Modeling Parkinson disease in animals has been very hard. The chemical models (6-OHDA and MPTP) are good to study cell replacement therapies, but not so great for pathogenesis. And the genetic models have failed to give the mouse something like true Parkinson disease — there may be alpha-synuclein aggregates or structures akin to Lewy bodies, but no cell death, or vice versa. To add to the debate, Silke Nuber and her colleagues just published in J. Neurosci. a conditional model of Parkinson in which alpha-synuclein expression can be switched off by feeding the animals doxycyclin. This is an image from the paper, showing the expression of the transgene in the two divisions of the substantia nigra of the mice.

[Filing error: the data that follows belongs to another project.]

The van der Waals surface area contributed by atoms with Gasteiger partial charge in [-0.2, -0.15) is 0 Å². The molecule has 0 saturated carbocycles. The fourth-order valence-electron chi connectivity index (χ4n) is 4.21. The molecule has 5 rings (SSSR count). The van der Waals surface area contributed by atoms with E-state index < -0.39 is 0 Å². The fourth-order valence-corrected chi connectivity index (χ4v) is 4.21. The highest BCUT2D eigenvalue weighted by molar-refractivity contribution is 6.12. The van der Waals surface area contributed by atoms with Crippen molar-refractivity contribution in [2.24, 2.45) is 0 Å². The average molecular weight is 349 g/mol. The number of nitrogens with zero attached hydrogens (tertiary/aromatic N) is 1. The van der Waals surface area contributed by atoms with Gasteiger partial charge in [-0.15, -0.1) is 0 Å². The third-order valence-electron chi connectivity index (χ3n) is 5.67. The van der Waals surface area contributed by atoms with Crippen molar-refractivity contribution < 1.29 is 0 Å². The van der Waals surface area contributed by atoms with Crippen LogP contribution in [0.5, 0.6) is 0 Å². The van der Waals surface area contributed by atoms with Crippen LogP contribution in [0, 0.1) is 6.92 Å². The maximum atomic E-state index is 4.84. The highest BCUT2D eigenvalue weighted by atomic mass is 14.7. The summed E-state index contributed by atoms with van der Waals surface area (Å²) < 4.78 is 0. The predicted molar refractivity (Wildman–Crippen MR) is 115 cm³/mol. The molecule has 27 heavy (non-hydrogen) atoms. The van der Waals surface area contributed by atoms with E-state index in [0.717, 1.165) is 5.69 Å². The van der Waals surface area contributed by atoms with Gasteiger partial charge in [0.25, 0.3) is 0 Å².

Their key finding was that turning alpha-synuclein expression off in mice that started to show neurodegeneration and behavioral symptoms halted disease progression but did not reverse it. This is quite different to what Jose Lucas and his colleagues showed years ago in Huntington disease. In that case, turning the expression of huntingtin off did reverse the motor symptoms in mice.
Albeit interesting, one wonders about the relevance of the findings of Nuber and colleagues to true Parkinson disease. Similar to previous attempts to reproduce the disease in mice, their model was not perfect — there was neurodegeneration, but no Lewy bodies.